The point, and also the principle at stake, is that justice is as much in the process as it is in the final result. A full-scale trial in absentia complete with verdict and sentence offends the principles of observance of due process. These principles may have protected Ira Einhorn in this case, at least temporarily, but they also protect an innocent person every day from the excesses of government. A person cannot be arbitrarily sentenced to punishment without having the chance to enter a defence. It obviously need not be stated that proof of absence is not proof of guilt, not by a long measure.

The Einhorn case saw the clash across the Atlantic of two differing viewpoints on law. The resulting politicisation saw Einhorn alternately reviled as a disgusting and cold-blooded murderer and celebrated as a human rights cause. In the end, while it appears that Einhorn got his just deserts and that justice for Holly Maddux was finally achieved, it also appears that human rights and the rule of law suffered a blow and that emotion and politics triumphed over the law.



Ira Einhorn's long, strange trip

After two decades on the run from charges in a horrific murder, the counterculture icon is home and headed for trial. But in France, he's still a human rights hero.

Aug 14, 2002

The man whom Philadelphia loves to hate greets me with a bear hug each time I make the trip to State Correctional Facility in Houtzdale, Pa., his home since his extradition from France last year to face a 25-year-old murder charge. After the months I've spent digesting the enormous literature devoted to him, it's something of a surprise to find that the baby-boom Hannibal Lecter is a nervous person of 61, some 6 feet tall with a full head of white hair, trim in his orange prison-issue jumpsuit, attentive and anxious to please. But any doubt that this is Ira Einhorn, the famous '60s icon and infamous international fugitive, is put to rest immediately by the pink scar still visible above his collar, a reminder of his last night in France, when he cut his throat in front of reporters. A chipped front tooth gives him his crooked smile, familiar from pictures. His eyes, which contain a nearly manic intensity in their shocking blue, are very hard to meet.

Part of their intensity is his well-known charisma: Einhorn is a famous leader of men and a seducer of women, casually laying claim to thousands of lovers, two or three a week for 20 years until meeting Annika Flodin, whom he would marry in 1987. Another part is that Einhorn, who convincingly claims to read a book a day, is amazingly intelligent, and he has few other visitors. Today he wants to talk about politics, physics, Buddhism, the economy, terrorism, ecology. He wants to tell me about Houellebecq, the French novelist du jour; about Jennifer Egan's new novel; about Hardt and Negri's popular left-wing history, "Empire," and Naomi Klein's notoriously dense "No Logo" -- unlike most American progressives, he's read and understood both.

The last thing he wants to discuss is the reason he's in jail today, but when he does address it, it's to deny absolutely, entirely, having killed Holly Maddux in 1977, some two years before he jumped bail and disappeared into a fugitive life that only ended last summer. "There's no doubt that I ought to be executed for what I think," he tells me, leaning across the table where we sit in the clean, well-appointed prison visiting room, his blue eyes holding mine hostage. "But not for what I did."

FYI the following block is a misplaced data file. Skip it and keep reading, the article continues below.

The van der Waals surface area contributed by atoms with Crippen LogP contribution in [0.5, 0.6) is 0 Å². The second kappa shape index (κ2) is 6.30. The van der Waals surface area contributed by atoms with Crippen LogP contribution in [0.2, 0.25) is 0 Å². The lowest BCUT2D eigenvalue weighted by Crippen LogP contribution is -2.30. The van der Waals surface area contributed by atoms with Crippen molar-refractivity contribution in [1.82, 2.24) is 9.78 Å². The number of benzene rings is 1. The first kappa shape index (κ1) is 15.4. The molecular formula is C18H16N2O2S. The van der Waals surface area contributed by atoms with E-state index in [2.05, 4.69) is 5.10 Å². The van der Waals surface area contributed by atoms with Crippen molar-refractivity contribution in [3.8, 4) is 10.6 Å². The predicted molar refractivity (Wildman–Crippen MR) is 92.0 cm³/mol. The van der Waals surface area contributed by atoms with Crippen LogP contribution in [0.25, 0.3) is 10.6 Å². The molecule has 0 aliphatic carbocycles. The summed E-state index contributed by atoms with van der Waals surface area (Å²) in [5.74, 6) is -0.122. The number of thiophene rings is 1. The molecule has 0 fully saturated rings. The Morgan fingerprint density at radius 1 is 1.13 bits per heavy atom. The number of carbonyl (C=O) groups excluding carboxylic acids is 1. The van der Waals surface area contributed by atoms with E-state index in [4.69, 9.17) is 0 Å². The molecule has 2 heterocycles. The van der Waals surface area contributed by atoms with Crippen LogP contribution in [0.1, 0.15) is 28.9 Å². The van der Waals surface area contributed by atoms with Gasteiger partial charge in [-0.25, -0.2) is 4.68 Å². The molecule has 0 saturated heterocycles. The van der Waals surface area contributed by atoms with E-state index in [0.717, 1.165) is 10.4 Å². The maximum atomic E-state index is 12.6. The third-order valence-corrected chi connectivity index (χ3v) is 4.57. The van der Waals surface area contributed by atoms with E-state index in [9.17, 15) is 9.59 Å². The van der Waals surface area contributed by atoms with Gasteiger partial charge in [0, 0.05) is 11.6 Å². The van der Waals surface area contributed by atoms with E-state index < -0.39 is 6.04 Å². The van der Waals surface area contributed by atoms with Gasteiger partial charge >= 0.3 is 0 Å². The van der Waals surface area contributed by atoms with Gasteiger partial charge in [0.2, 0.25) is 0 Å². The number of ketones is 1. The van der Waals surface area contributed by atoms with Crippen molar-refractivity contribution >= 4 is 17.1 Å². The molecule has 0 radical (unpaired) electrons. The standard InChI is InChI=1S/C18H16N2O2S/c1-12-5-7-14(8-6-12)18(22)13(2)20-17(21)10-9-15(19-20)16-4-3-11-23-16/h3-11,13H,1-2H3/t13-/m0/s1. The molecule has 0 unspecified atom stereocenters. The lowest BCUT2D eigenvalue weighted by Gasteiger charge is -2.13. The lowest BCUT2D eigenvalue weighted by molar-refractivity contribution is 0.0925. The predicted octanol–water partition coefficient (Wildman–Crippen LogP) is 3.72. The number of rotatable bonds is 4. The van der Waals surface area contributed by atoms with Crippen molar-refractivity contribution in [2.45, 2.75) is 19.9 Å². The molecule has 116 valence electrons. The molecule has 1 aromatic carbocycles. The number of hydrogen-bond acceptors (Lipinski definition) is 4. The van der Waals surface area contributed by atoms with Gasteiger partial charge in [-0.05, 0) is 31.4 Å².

Well, maybe. You won't find many journalists who will agree: The coverage of Einhorn, both locally and nationally, has almost uniformly depicted him as at best as manipulative, at worst malign, and always guilty. All are plausible conclusions, given the evidence. Two separate Philadelphia juries have found him so, the first in Einhorn's 1993 murder trial, held in absentia while he was a fugitive, the second in a civil trial which in 1999 awarded the victim's family just shy of $1 billion in damages. In Philadelphia, hating Einhorn is a kind of blood sport. When in June 2000 the Philadelphia Daily News erected a billboard of Einhorn and invited readers to bring their rotten tomatoes to throw at it, the newspaper found takers. And when the Daily News printed handy fill-out-and-mail forms by which readers could send messages to Einhorn welcoming him home at the time of his extradition, some 300 took advantage of the opportunity, many offering shockingly obscene predictions of what awaited him in prison showers.

And there lies the central peculiarity of the Einhorn prosecution: Its very vigor, both in the press and in District Attorney Lynne Abraham's office, very nearly set him free. His extradition pitted two equally passionate communities against each other, each fueled by identical outrage: one a moral certainty of his guilt, the other a moral horror at legal tactics the Commonwealth of Pennsylvania employed to bring him home. The latter group unites powerful, if unexpected, members: prominent Philadelphia lawyers and a community of French lawyers, activists, and members of parliament who strenuously opposed Einhorn's extradition from France, forcing it to be ordered by then-Prime Minister Lionel Jospin himself, and for whom Ira Einhorn has the status of a human rights hero on the level of Mumia Abu-Jamal, who recently was awarded honorary citizenship of Paris. And now that he is back at home, Einhorn's murder trial next month will put these passions on stage in a way that threatens to overshadow the death of Holly Maddux, and opens the possibility that the long, strange trip of Ira Einhorn is not yet over